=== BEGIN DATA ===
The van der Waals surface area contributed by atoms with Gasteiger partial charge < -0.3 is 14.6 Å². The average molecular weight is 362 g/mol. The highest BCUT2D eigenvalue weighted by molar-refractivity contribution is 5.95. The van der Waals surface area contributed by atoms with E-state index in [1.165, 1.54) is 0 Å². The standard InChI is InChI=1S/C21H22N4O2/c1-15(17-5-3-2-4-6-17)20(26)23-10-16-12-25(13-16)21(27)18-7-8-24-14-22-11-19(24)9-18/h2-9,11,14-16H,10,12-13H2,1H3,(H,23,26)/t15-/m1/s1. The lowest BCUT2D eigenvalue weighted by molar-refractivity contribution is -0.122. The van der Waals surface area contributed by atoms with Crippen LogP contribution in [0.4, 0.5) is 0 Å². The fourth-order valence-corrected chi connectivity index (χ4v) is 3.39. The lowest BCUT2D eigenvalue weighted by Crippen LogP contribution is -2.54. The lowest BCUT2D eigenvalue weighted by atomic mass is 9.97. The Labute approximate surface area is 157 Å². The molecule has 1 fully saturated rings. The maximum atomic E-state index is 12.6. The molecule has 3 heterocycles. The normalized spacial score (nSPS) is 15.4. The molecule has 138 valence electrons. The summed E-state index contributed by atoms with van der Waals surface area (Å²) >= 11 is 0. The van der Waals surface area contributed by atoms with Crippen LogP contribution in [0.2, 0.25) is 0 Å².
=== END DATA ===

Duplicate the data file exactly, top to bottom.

The van der Waals surface area contributed by atoms with Gasteiger partial charge < -0.3 is 14.6 Å². The average molecular weight is 362 g/mol. The highest BCUT2D eigenvalue weighted by molar-refractivity contribution is 5.95. The van der Waals surface area contributed by atoms with E-state index in [1.165, 1.54) is 0 Å². The standard InChI is InChI=1S/C21H22N4O2/c1-15(17-5-3-2-4-6-17)20(26)23-10-16-12-25(13-16)21(27)18-7-8-24-14-22-11-19(24)9-18/h2-9,11,14-16H,10,12-13H2,1H3,(H,23,26)/t15-/m1/s1. The lowest BCUT2D eigenvalue weighted by molar-refractivity contribution is -0.122. The van der Waals surface area contributed by atoms with Crippen LogP contribution in [0.4, 0.5) is 0 Å². The fourth-order valence-corrected chi connectivity index (χ4v) is 3.39. The lowest BCUT2D eigenvalue weighted by Crippen LogP contribution is -2.54. The lowest BCUT2D eigenvalue weighted by atomic mass is 9.97. The Labute approximate surface area is 157 Å². The molecule has 1 fully saturated rings. The maximum atomic E-state index is 12.6. The molecule has 3 heterocycles. The normalized spacial score (nSPS) is 15.4. The molecule has 138 valence electrons. The summed E-state index contributed by atoms with van der Waals surface area (Å²) >= 11 is 0. The van der Waals surface area contributed by atoms with Crippen LogP contribution in [0.2, 0.25) is 0 Å².